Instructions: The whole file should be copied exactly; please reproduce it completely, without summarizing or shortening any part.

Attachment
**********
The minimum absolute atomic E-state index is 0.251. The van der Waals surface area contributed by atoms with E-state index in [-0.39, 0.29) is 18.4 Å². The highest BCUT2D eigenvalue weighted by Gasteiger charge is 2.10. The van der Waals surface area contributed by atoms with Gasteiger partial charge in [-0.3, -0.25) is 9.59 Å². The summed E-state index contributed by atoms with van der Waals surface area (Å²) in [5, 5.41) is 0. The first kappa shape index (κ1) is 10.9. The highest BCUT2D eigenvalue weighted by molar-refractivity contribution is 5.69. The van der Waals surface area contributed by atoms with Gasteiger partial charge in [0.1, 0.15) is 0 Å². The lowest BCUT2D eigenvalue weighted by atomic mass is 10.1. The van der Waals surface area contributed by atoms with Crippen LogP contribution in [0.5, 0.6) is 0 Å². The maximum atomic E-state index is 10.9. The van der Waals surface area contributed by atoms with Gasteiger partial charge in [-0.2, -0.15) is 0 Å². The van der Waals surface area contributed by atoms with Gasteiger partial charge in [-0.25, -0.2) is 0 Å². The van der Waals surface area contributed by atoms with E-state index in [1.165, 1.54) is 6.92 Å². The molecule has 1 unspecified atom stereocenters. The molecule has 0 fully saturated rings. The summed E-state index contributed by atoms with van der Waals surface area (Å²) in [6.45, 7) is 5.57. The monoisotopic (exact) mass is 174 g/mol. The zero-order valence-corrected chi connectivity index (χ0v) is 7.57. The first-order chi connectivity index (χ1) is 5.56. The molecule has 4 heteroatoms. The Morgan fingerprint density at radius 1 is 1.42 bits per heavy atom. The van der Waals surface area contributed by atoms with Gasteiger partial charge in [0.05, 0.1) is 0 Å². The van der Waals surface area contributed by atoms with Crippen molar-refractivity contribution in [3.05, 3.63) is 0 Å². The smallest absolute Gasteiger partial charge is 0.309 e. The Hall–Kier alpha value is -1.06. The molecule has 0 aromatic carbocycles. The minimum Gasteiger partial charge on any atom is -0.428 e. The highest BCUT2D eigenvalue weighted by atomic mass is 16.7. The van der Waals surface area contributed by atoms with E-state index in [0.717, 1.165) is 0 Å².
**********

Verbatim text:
The minimum absolute atomic E-state index is 0.251. The van der Waals surface area contributed by atoms with E-state index in [-0.39, 0.29) is 18.4 Å². The highest BCUT2D eigenvalue weighted by Gasteiger charge is 2.10. The van der Waals surface area contributed by atoms with Gasteiger partial charge in [-0.3, -0.25) is 9.59 Å². The summed E-state index contributed by atoms with van der Waals surface area (Å²) in [5, 5.41) is 0. The first kappa shape index (κ1) is 10.9. The highest BCUT2D eigenvalue weighted by molar-refractivity contribution is 5.69. The van der Waals surface area contributed by atoms with Gasteiger partial charge in [0.1, 0.15) is 0 Å². The lowest BCUT2D eigenvalue weighted by atomic mass is 10.1. The van der Waals surface area contributed by atoms with Crippen LogP contribution in [0.5, 0.6) is 0 Å². The maximum atomic E-state index is 10.9. The van der Waals surface area contributed by atoms with Gasteiger partial charge in [-0.2, -0.15) is 0 Å². The van der Waals surface area contributed by atoms with Gasteiger partial charge in [-0.25, -0.2) is 0 Å². The van der Waals surface area contributed by atoms with E-state index in [1.165, 1.54) is 6.92 Å². The molecule has 1 unspecified atom stereocenters. The molecule has 0 fully saturated rings. The summed E-state index contributed by atoms with van der Waals surface area (Å²) in [6.45, 7) is 5.57. The monoisotopic (exact) mass is 174 g/mol. The zero-order valence-corrected chi connectivity index (χ0v) is 7.57. The first-order chi connectivity index (χ1) is 5.56. The molecule has 4 heteroatoms. The Morgan fingerprint density at radius 1 is 1.42 bits per heavy atom. The van der Waals surface area contributed by atoms with Gasteiger partial charge in [0.05, 0.1) is 0 Å². The van der Waals surface area contributed by atoms with Crippen molar-refractivity contribution in [3.05, 3.63) is 0 Å². The smallest absolute Gasteiger partial charge is 0.309 e. The Hall–Kier alpha value is -1.06. The molecule has 0 aromatic carbocycles. The minimum Gasteiger partial charge on any atom is -0.428 e. The highest BCUT2D eigenvalue weighted by atomic mass is 16.7. The van der Waals surface area contributed by atoms with E-state index in [0.717, 1.165) is 0 Å².